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What Is a Minute Order?

A minute order is a legal document that is a court's answer to a party's request.
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  • Written By: Lucy Oppenheimer
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  • Last Modified Date: 01 October 2014
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A minute order is a legal document. It's a court's answer to a party's request. In legal terms, this request is called a motion. A minute order is a court's answer to, or ruling on, a motion. Parties may move for several things during a trial. A party may move to dismiss a piece of evidence or it may move to compel disclosure by the opposing party.

In a given case, a court may make multiple rulings. Rulings, in this sense, should be noted as different than a verdict, which is the outcome of the case (e.g., the defendant is guilty of robbery). So, the minute order will cover the court's ruling or rulings on a particular issue or issues (e.g., a motion to dismiss a particular piece of evidence).

Most typically, the court's clerk actually types up the minute order. Because the court creates the document, it generally isn't signed and file stamped, as other externally created documents or evidence is. Rather than having the court clerk write up the minute order, some jurisdictions will have one of the attorneys produce a written order summarizing the court's ruling or rulings for approval by the other attorney and judge.

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The format of a minute order can vary between jurisdictions but they generally include the names of the parties to the lawsuit, the case number, the name of the court, the presiding judge's name, the court clerk's name, the date, the nature of the proceedings, and the ruling or rulings made by the court.

The length of a minute order can be a single piece of paper, or it can be several pages long. The reason for the varying lengths of these orders primarily lie in whether reasoning, detail, and supporting law is included in the document. An order that concerns complex or important issues, for example, are often longer. Short minute orders generally list the motion or motions, and a concise description of the ruling, such as affirmed or denied.

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Discuss this Article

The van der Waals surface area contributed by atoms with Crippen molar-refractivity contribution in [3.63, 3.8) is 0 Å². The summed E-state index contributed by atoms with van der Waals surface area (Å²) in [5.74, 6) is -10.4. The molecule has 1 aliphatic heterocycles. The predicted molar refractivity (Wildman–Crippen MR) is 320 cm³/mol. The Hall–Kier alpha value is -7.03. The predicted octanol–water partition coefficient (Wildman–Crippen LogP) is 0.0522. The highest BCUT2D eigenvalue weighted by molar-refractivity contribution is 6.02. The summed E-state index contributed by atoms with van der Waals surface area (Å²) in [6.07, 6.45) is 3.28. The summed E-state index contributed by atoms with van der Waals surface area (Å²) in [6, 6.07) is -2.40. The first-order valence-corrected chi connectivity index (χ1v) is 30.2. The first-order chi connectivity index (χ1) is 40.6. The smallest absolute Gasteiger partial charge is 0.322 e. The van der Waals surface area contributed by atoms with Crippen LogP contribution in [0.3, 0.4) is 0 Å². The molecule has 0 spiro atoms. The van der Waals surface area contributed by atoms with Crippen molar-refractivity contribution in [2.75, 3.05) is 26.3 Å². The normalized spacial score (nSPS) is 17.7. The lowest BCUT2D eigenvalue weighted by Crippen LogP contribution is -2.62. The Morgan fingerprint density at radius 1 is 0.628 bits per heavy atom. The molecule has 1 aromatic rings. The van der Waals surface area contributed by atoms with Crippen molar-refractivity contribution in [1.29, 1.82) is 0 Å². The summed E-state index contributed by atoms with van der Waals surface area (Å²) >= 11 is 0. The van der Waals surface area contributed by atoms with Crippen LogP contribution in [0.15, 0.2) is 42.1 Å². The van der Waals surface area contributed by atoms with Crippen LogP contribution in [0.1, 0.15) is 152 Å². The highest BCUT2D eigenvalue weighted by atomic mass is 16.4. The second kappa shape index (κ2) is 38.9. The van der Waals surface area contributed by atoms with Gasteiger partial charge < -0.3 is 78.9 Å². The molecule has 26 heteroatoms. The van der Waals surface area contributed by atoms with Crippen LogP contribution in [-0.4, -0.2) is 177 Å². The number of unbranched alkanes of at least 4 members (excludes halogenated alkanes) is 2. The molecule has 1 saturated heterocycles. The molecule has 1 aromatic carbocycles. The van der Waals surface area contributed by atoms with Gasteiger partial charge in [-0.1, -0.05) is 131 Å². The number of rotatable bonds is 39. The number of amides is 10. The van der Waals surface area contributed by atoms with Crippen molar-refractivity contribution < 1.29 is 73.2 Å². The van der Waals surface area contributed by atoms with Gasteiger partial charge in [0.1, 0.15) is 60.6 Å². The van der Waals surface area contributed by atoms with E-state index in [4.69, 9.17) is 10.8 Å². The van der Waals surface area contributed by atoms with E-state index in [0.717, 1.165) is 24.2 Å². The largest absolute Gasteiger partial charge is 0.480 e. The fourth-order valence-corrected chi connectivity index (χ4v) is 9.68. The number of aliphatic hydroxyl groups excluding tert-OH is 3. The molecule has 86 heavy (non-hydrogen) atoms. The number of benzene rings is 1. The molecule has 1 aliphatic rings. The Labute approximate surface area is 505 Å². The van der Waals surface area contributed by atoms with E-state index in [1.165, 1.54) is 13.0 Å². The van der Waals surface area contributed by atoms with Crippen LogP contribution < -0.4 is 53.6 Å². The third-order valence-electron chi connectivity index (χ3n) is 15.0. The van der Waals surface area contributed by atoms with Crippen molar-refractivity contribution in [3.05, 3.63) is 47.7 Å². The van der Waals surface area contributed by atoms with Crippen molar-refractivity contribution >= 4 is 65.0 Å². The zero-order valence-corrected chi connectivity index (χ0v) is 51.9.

anon347334
Post 4

If court finds judgment for Plaintiff in the amount of 2,650.00 and says that notice to be given by court, what does that mean?

aviva
Post 3

@goldensky - I don’t think it’s a requirement for organizations to conduct their meetings the same way the judicial system does. But there are certain rules and procedures that should be followed to keep them running smooth and efficient.

Have you ever heard of Robert’s rules of order for meeting minutes? I think even the United Nations follows its guidelines, but of course your meetings don’t have to be that formal.

The important thing here is that all rulings, orders and motions get heard so it can be documented in the minutes. One person speaks at a time and for only a certain amount of time, and only to the chairperson.

goldensky
Post 2

I’ve attended small group meetings before where the minutes weren’t being documented. There were no rules being followed whatsoever. Everyone was talking at the same time, yelling at each other, and some people even walked out. Nothing was accomplished.

Aren’t there some guidelines or something that all organizations should follow to keep order at their meetings like the court system does?

babylove
Post 1

Minute orders are sometimes referred to as a minute entry. When the judge gives an oral order it goes down in the minutes. The minutes are kept by the court clerk of the entire court session. They don’t necessarily need a court reporter present to record the order.

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